Fr Sylvester is leaving Saint Thomas’ Canterbury at the end of August. To show our appreciation of the 2 years he has spent with us, we are organising a collection which Fr Sylvester would like to go towards his Farm project in Nigeria. If you wish to donate and write a cheque please make it payable to Fr Ibitoye Sylvester Adeniyi. Any donations made directly to our parish bank account should clearly be marked “Fr Sylvester’s Farm” please. There will be a special red bucket collection for Fr Sylvester after all Masses this weekend for cash collections.
A bit about the farm… In 2015, a sizeable portion of land was given to Father Sylvester by the community of the Irawo people, in appreciation of the successful completion of other projects, most notable of which was the building of a bridge across a large river to ensure accessibility, even during the long months of monsoon rains, thus removing the many difficult and sometimes dangerous complications caused by living in a very isolated area. The Spiritans Springs site is rich agricultural and forested land, boasting not only a river but also beautiful lakes that are well-stocked with fish. Such diverse habitats require careful stewardship: this is both a responsibility and a joy. Spiritans Springs is a community whose mission it is to provide for the welfare of every person we can reach. They do this through the creation of an enabling environment to support the spiritual, physical and practical needs of all. They know we have received the Divine Mercy as a gift. Jesus is that gift: the son of God who died on the cross that we might have everlasting life. In His name, we welcome all to share the gift of Divine Mercy by caring for His children and creation.
But the bulrushes, the reeds! One wonders whether a very thorough landowner, but a sensitive one, ever resolved that he would endure this sort of thing no longer, and went out armed and had a long acre of sedges scythed to death.
They are probably outlaws. They are dwellers upon thresholds and upon margins, as the gipsies make a home upon the green edges of a road. No wild flowers, however wild, are rebels. The copses and their primroses are good subjects, the oaks are loyal.
Now and then, though, one has a kind of suspicion of some of the other kinds of trees—the Corot trees. Standing at a distance from the more ornamental trees, from those of fuller foliage, and from all the indeciduous shrubs and the conifers (manifest property, every one), two or three translucent aspens, with which the very sun and the breath of earth are entangled, have sometimes seemed to wear a certain look—an extra-territorial look, let us call it. They are suspect. One is inclined to shake a doubtful head at them.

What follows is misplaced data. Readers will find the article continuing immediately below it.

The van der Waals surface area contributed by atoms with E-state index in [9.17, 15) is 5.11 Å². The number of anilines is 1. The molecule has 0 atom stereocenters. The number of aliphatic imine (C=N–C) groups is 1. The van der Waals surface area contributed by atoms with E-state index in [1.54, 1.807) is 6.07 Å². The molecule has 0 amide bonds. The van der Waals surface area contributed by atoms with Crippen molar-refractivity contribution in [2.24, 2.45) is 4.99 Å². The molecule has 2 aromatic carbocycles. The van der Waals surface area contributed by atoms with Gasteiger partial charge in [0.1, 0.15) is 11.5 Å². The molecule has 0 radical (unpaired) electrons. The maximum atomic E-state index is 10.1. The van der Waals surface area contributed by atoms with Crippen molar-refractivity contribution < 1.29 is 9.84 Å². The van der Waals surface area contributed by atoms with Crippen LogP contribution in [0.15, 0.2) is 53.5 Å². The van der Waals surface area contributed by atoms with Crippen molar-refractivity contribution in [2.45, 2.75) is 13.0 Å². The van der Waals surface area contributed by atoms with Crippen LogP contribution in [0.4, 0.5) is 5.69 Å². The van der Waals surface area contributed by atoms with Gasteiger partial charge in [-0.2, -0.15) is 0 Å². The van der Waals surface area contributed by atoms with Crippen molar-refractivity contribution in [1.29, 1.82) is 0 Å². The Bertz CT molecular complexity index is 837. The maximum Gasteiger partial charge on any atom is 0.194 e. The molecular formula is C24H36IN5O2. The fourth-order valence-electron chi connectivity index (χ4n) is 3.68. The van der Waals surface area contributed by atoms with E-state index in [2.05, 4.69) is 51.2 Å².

And the landowner feels it. He knows quite well, though he may not say so, that the Corot trees, though they do not dwell upon margins, are in spirit almost as extraterritorial as the rushes. In proof of this he very often cuts them down, out of the view, once for all. The view is better, as a view, without them. Though their roots are in his ground right enough, there is a something about their heads—. But the reason he gives for wishing them away is merely that they are “thin.” A man does not always say everything.
(from “The Colour of Life; and other essays on things seen and heard” by Alice Christiana Thompson Meynell)
And are we exiles or residents on this planet? Most trees are capable of outliving humans; is this why people feel a need to control them, treat their timber as merely a crop, destroy the forests?
Jean-Baptiste Corot, Ville d’Avray, National Museum of Art, Washington. Public Domain.
The Eildon Hills in the countryside where Duns Scotus was born.
Land still is an object of exclusiveness and power – everyone has their private property, with some having far in excess of what they need, and others deprived of basic necessities. Land is gift to be shared openly and freely. No one owns the land; to do so undermines its giftedness. Land is one, with incredible diversity, but to be fully enjoyed needs to recover its primordial unity. Likewise with buildings – every religion has its special places. But as Jesus predicted, the ancient Temple was not destroyed by external forces; it destroyed itself.
When any institution becomes self-serving it paves the way for self-destruction. [Note much of Jesus’ ministry took place outside!]. Presence is more important than location; and the primary Revelation is Creation. Jewish faith evolved to a point where law became its central value when meaning was equated with observance; observance of law which soon became laws! This inevitably led to division between the observers and the unclean. There is only one law – unconditional love. Law has a place, provided it serves life.
For patriarchal cultures, family is the basic means of control; where children learn to obey, first the adults and then authority beyond the house; but family also suffered from power games. Once again, Creation is our primary family. We all belong where there is no place for hierarchy. We get our ability to relate not from nationality, skin colour, religious affiliation, but from our primary belonging.
The Holy Spirit is the relating power of wisdom – and is reflected in every form of birthing in Creation – the Spirit is the fundamental Wisdom that permeates everything in Creation – human intelligence derives from it. But we need to learn how to channel it properly: too much of a good thing can oppress. We read of the need to test the Spirit that is in us, to make sure we are open to the gift and not misled by our own version of it. The Spirit comes first, impregnating and bringing forth what is new.